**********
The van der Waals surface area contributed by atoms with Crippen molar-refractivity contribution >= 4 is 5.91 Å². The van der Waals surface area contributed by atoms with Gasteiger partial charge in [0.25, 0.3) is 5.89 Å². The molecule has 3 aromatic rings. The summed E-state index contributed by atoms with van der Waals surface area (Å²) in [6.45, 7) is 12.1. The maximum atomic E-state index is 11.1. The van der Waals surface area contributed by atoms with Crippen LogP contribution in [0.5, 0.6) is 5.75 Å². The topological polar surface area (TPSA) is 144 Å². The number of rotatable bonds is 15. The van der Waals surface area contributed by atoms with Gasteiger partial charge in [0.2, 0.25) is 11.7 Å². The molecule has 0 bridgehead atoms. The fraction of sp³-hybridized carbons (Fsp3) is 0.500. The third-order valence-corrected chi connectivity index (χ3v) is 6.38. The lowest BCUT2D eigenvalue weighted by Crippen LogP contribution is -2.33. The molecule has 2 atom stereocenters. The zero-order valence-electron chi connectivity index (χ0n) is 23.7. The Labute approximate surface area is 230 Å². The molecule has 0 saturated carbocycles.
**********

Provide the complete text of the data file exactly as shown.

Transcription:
The van der Waals surface area contributed by atoms with Crippen molar-refractivity contribution >= 4 is 5.91 Å². The van der Waals surface area contributed by atoms with Gasteiger partial charge in [0.25, 0.3) is 5.89 Å². The molecule has 3 aromatic rings. The summed E-state index contributed by atoms with van der Waals surface area (Å²) in [6.45, 7) is 12.1. The maximum atomic E-state index is 11.1. The van der Waals surface area contributed by atoms with Crippen LogP contribution in [0.5, 0.6) is 5.75 Å². The topological polar surface area (TPSA) is 144 Å². The number of rotatable bonds is 15. The van der Waals surface area contributed by atoms with Gasteiger partial charge in [0.2, 0.25) is 11.7 Å². The molecule has 0 bridgehead atoms. The fraction of sp³-hybridized carbons (Fsp3) is 0.500. The third-order valence-corrected chi connectivity index (χ3v) is 6.38. The lowest BCUT2D eigenvalue weighted by Crippen LogP contribution is -2.33. The molecule has 2 atom stereocenters. The zero-order valence-electron chi connectivity index (χ0n) is 23.7. The Labute approximate surface area is 230 Å². The molecule has 0 saturated carbocycles.